Distracted vs. Drunk Driving – Dangerous At Any Speed
March 20, 2018
By Eugene Herbert
There was a time when DUI was considered the worst thing (just after the time when some thought it cool to do so and even bragged about their capacity to do so) a person could be accused of.
Today distracted driving is overtaking drunk driving as consumers’ top safety concern on the road. This is leaving governments, insurers and parents in search of a cure. A recent survey in the US, of more than 700 drivers, reveals 63% of respondents are more afraid of distracted drivers on the road than they are of intoxicated drivers (37%). Furthermore, despite concern over the rise in distracted driving, findings show that current laws are not motivating consumers to curb this risky behavior and address the crisis.
This research also found that 75% of drivers see other drivers using their phones while driving every single day. A much as 45% see phone distractions on the road multiple times per day.
“These numbers illustrate the severity of the distracted driving epidemic, and highlight the urgent need for a new approach. It needs to combat distracted driving through technology and consumer incentives to motivate behavior modification,” says Sam Madden, co-founder and chief scientist at Cambridge Mobile Telematics.
When asked about reducing phone use while driving, respondents say laws against cellphone use give the least incentive (39%). There is also greater motivation if drivers receive discounts from insurance providers (79%). Alternatively, if they receive rewards like gift cards or promotions (59%).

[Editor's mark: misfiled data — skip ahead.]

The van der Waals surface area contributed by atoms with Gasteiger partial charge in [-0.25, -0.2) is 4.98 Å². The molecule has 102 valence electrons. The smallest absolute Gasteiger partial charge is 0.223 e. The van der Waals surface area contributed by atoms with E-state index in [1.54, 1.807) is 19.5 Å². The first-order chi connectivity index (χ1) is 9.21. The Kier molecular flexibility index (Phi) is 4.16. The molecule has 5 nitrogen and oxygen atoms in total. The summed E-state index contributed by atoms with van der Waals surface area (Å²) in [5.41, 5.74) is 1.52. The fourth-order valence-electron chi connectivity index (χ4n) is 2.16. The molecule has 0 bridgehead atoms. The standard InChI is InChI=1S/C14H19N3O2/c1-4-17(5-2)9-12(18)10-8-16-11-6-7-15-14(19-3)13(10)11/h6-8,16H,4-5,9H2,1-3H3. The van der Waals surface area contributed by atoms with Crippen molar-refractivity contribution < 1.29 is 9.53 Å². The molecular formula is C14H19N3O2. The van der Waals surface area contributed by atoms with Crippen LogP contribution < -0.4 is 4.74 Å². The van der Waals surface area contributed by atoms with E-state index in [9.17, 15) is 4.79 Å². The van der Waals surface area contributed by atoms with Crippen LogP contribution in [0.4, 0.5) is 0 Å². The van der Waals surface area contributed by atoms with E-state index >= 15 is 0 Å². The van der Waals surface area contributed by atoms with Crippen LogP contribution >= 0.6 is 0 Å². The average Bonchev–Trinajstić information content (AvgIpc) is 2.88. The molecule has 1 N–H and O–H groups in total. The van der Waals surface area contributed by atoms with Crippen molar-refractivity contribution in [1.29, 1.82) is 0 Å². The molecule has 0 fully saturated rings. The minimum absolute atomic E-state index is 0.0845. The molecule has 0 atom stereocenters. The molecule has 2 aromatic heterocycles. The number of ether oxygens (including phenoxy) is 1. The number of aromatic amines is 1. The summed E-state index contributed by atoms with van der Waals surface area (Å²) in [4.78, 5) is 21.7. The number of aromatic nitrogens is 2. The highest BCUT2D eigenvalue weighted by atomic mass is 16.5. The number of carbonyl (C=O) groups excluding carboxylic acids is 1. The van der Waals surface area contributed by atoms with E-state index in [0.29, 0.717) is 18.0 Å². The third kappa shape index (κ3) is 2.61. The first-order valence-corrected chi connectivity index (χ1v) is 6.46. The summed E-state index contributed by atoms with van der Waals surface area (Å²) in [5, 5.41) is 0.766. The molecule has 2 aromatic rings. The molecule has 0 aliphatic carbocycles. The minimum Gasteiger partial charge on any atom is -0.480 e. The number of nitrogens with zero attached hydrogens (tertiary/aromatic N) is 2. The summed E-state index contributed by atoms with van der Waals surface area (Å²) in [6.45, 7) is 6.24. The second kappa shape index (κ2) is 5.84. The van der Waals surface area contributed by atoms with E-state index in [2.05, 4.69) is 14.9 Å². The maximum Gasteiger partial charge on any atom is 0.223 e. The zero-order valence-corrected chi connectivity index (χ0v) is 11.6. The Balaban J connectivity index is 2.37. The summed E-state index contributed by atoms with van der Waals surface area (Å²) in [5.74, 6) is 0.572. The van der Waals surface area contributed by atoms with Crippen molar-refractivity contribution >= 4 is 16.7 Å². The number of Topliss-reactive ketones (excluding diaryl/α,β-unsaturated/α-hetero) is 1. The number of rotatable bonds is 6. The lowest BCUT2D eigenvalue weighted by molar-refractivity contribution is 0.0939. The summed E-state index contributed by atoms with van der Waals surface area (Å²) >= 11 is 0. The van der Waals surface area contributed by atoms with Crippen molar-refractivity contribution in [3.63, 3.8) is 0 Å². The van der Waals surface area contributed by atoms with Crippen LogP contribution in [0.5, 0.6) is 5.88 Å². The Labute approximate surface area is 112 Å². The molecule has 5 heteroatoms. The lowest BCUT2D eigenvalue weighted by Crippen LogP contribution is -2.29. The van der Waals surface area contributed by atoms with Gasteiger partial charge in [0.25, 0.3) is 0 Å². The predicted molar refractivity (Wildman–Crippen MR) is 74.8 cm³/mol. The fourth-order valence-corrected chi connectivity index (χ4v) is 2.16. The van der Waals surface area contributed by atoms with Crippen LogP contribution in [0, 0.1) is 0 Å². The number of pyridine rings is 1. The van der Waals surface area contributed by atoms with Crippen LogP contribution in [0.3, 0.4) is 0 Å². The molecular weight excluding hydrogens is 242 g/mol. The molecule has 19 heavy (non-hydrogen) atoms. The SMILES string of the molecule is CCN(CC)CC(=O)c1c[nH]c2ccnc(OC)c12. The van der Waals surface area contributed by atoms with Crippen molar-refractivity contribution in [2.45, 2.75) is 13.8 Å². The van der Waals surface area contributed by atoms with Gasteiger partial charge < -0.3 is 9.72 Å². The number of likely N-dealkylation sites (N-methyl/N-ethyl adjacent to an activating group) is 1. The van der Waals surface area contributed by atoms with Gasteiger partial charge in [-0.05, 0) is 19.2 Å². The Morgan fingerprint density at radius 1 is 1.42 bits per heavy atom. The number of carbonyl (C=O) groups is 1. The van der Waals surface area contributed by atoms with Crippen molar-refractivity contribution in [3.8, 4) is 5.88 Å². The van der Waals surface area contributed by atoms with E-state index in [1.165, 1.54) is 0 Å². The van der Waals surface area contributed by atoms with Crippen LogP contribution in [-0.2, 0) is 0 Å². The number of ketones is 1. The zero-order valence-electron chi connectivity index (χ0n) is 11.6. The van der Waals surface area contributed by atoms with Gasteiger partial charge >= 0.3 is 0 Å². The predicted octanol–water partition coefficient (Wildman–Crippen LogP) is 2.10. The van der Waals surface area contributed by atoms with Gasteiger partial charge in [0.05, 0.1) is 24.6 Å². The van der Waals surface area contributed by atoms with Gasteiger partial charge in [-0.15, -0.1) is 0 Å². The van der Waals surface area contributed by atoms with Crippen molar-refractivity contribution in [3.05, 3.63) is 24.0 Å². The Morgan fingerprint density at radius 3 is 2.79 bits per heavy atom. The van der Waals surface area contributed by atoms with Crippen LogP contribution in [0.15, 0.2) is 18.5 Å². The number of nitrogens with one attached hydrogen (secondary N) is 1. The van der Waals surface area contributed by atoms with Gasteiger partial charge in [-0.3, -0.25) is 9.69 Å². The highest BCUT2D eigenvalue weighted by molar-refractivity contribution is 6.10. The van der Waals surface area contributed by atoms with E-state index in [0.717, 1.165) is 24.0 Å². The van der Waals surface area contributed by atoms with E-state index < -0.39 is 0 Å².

Smartphone telematics technologies can enable monitoring and reporting of risky driving behavior, including the use of phones while driving. Thus while smartphones may actually be part of the distracted driving problem, they are also part of the solution. The survey was conducted Cambridge Mobile Telematics’ (CMT)
“These numbers illustrate the severity of the distracted driving epidemic. It highlights urgent need for new approaches to combat distracted driving through technology and consumer incentives to motivate behavior modification.”
Other key survey findings include:
- Sharing driving habits and performance with family and friends is greater motivation to improve safe driving habits for 60% of drivers.
- Phone calls (32%), text messages (30%) and navigation (27%) are some of the top distracters of drivers in the survey. It surpasses only distraction by other passengers (44%).